What is a data breach?
A data breach is an incident in which sensitive, confidential or otherwise protected data is copied, transmitted, viewed, stolen or used by an individual unauthorized to do so. It doesn’t always mean that the information has been compromised; it may just mean that someone other than the person it was intended for has seen it.
Data breaches can be caused by a variety of sources, for example:
• Theft and loss of laptops and smartphones
• Hacking incidents (such as ransomware attacks)
• Poorly secured websites
Information that can be stolen in a data breach can include:
• Social Security number
• Passwords, credit card numbers, and other financial information
• Driver’s license number
• Medical information
Suing Over a Violation of HIPAA
You can file a lawsuit for medical data breach if you or your minor child are involved in a HIPAA-covered data breach and suffer actual harm, loss or damages.
HIPAA Privacy Rules are a subset of the overall act, and they set a national standard that protects your:
• Medical records
• Personal medical information
• Private health information (PHI)
• Health plans
• Healthcare electronic or financial transactions
The HIPAA Privacy Rules determine the ways in which your health information should be disclosed to insurance companies, businesses associates, healthcare clearinghouses, and other medical professionals.
A HIPAA violation has occurred if your health information is disclosed in a way that does not follow these rules or is done so without your consent. HIPAA rules only apply to certain covered entities, so make sure the person or business that violated these rules is an entity subject to HIPAA rules before suing.
Harm caused by the HIPAA violation must be proven.
Before an attorney can file a lawsuit for a HIPAA violation, you need to submit a complaint. You can also look for an active class action lawsuit against the business or individual. Showing that harm has occurred as a result of the violation can be difficult. You need to prove that the violation has negatively impacted your life or job, simply proving that the information was shared against HIPAA rules is not enough.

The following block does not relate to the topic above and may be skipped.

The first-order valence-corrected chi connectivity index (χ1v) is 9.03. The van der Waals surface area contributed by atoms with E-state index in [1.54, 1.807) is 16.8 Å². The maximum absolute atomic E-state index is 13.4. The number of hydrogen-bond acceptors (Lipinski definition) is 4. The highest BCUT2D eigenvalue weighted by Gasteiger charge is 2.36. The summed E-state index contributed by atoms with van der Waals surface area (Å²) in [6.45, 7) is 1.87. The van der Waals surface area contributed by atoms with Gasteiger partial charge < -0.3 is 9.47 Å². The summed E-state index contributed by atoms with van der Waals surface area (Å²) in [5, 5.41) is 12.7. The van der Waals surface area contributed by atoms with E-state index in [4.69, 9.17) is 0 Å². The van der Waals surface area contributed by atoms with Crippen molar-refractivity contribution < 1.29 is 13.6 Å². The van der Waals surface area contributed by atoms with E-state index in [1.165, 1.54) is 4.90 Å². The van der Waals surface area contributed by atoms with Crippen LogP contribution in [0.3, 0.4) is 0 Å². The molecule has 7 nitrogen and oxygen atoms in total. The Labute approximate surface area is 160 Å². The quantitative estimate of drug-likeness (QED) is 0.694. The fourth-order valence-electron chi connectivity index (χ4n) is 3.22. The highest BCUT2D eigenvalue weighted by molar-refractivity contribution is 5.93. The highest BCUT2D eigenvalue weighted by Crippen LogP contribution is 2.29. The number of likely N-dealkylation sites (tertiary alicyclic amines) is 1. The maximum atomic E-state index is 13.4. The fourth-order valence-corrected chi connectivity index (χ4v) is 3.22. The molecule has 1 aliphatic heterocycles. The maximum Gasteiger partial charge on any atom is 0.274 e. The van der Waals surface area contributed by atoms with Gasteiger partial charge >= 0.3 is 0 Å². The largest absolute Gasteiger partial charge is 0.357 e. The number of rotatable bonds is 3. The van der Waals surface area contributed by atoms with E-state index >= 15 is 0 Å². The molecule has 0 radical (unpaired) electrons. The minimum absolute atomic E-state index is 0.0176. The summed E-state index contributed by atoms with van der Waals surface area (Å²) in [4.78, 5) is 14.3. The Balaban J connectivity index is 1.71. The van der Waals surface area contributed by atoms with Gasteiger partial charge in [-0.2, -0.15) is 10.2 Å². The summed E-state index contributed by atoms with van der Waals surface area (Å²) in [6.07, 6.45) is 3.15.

It may take time and money to reach a resolution, but a lawsuit can restore your right to medical privacy and fix the damage caused by the violation. A law firm that specializes in privacy laws and cases of medical negligence can advise you on the best way to proceed after assessing your situation.
To file a lawsuit against a HIPAA-covered entity after a medical data breach, you must provide proof that the covered entity violated HIPAA rules, resulting in your damages.
If you want to file a lawsuit against a HIPAA-covered entity after a medical data breach, you must provide proof that the covered entity violated HIPAA rules, resulting in your damages.
The law requires covered entities to implement reasonable safeguards to protect patient information and comply with the law’s privacy and security requirements. For example, they must:
• Implement policies and procedures for protecting electronic protected health information (ePHI)
• Conduct periodic risk assessments to identify potential risks and vulnerabilities relating to theft or loss of ePHI
• Establish appropriate access controls on any device containing ePHI
• Create an incident response plan detailing how they will respond if there is an unauthorized access or breach of ePHI
If you file a lawsuit for medical data breach and win, you may receive compensation for actual damages such as out-of-pocket expenses and mental anguish.
Actual damages may include out of pocket expenses such as credit monitoring services, legal fees, identity theft losses, and mental anguish.
For example: If your doctor’s office was hacked in January 2018 and your personal health information (PHI) was stolen by hackers who accessed it through the facility’s computer system, you may be entitled to compensation if the PHI was used to commit identity theft against you or someone else whose information was stolen in this data breach.
A medical data breach attorney can help guide you through filing a HIPAA lawsuit.
A medical data breach lawyer can help you determine whether you have a case, what laws apply to your case, and whether you have grounds for filing a HIPAA lawsuit. A legal professional will be able to guide you through the process of filing a lawsuit against hospitals and other healthcare organizations that fail to protect patient data.
It’s important to realize that just because there was an incident where sensitive medical information was exposed doesn’t mean that there is necessarily something wrong with the way these firms handled their security protocols – unless they are found negligent or at fault in some way.
If you were the victim of a data breach or have received a HIPAA breach notification, contact Anderson + Wanca at (855) 827-2329 or use our contact form to receive a free consultation from our experienced data security attorneys.